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  2. I have your book on my TBR list and soon hope to get to it. Being a nurse and both a DAR and a United Daughters of the Confederacy member, I have always had an interest in these sorts of things. My greatest ancestor of my paternal grandmother was in a Virginia regiment as an orderly during ARW, and on my maternal side a great grandfather, William Henry Durham was captured five times after his release from Camp Douglas Illinois when the Civil War ended while walking back home to Georgia with a bullet lodged near his spine. He was disabled from that wound, eventually, and had surgery in 1882 which he died from.

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    • Researchers are reconsidering the numbers of casualties often quoted because records were burned in the south and the records didn’t take into account the men who went home with wounds and quietly died later. Sad stuff.

      I could be a DAR member if I pursued it 🙂 I have three Revolutionary War veterans in my immediate family line. 🙂 One day I may seek to be admitted!
      The Fosters fought are credited with cutting the first roads through Maine/Massachusetts or something like that and Ensign Henry Loope was captured by the Brits and sent to Quebec.

      If I had another life I’d spend it doing genealogy. It’s so exciting to see where family traits come from!

      I have Civil War vets in my line as well though more like great great great uncles and cousins etc.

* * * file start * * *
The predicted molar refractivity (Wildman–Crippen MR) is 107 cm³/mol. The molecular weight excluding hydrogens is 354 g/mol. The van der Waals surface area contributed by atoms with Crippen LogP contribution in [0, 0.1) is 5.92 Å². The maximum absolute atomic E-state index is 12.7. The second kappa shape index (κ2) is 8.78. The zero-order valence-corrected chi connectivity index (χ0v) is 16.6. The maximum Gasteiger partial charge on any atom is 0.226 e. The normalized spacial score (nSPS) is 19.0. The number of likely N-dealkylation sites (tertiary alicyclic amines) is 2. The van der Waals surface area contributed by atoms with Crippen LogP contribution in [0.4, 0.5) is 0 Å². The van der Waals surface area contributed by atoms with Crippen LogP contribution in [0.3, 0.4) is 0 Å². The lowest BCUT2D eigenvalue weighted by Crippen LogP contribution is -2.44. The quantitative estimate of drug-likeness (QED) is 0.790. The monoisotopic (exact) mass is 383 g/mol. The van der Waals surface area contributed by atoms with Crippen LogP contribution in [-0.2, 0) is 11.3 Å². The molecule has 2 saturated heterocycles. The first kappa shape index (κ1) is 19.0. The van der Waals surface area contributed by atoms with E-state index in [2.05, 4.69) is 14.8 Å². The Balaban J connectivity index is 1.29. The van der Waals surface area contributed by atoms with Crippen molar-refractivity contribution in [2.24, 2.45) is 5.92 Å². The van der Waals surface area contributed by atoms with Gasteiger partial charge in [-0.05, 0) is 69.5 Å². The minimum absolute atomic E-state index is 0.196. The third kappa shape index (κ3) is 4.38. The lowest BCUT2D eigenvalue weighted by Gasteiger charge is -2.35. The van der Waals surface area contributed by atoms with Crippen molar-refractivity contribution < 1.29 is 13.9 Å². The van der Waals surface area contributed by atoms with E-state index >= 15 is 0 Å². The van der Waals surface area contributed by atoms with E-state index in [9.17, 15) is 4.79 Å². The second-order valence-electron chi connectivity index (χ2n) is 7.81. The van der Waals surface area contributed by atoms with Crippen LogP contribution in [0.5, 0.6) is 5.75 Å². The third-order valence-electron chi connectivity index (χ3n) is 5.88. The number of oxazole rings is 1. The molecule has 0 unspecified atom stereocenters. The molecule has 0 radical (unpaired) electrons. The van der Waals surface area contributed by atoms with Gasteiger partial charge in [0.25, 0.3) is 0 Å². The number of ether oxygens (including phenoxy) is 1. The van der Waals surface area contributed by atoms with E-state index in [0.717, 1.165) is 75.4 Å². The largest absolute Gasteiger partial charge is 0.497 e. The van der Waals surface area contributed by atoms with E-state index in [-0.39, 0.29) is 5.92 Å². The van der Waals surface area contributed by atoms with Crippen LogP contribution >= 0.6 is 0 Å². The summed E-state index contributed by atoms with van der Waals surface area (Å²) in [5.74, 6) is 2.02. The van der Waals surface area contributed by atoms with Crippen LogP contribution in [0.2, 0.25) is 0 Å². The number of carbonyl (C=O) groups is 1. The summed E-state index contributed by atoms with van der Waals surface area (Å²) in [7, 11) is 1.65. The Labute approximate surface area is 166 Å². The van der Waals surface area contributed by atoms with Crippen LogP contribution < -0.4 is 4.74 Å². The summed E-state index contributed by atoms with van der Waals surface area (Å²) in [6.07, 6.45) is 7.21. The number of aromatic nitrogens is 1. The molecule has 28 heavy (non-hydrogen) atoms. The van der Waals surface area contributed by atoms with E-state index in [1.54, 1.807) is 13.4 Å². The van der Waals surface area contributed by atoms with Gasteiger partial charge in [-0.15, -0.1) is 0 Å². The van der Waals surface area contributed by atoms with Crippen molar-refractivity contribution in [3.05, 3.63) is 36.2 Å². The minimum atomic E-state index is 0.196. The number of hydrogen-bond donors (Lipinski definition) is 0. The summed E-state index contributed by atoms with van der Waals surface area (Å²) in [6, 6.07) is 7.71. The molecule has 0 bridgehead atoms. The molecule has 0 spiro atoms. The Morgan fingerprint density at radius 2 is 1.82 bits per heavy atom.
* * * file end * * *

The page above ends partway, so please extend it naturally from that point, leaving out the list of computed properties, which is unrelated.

(actually lost track of the greats)

      What a sad story about WH Durham. I used to collect Civil War prosthetics. I loved getting that close to something so intimate and heartbreaking about the war.

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      • I joined DAR in high school. They called for essays. I forget now what I wrote about. I really have not been active. My cousins are all into Civil War re-enactments. If I was still in Georgia, I would probably participate. Some people feel it is racist, but I disagree. I believe it is part of history and should NOT be sanitized. I recently read a Tom Sawyer and Huckleberry Finn book that had been sanitized. It’s ridiculous. We are supposed to live in the free world and not be censored…and yet they do it to be “less offensive”. My grandchildren are mixed race and I want them to know the whole truth, not some sugar coated version of it.

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      • People are too easily offended and the rest of us feel too guilty. The entirety of world history is one of cruelty with momentary glimpses of something better though not perfect.

        Slavery continues even now. When I did re-enacting there were people who wanted to play Confederate black soldiers in a unit that prided itself on authenticity and this particular Alabama unit only had slaves attached to their group. The group had to disband over the cries of racism–but it didn’t make sense. We lived in NJ and there were plenty of groups playing black Northern troops. It’s sticky, I guess.

        To me the more real history is shown the closer we get to see that everyone if you go back far enough has some glory and some disgrace in their bloodlines.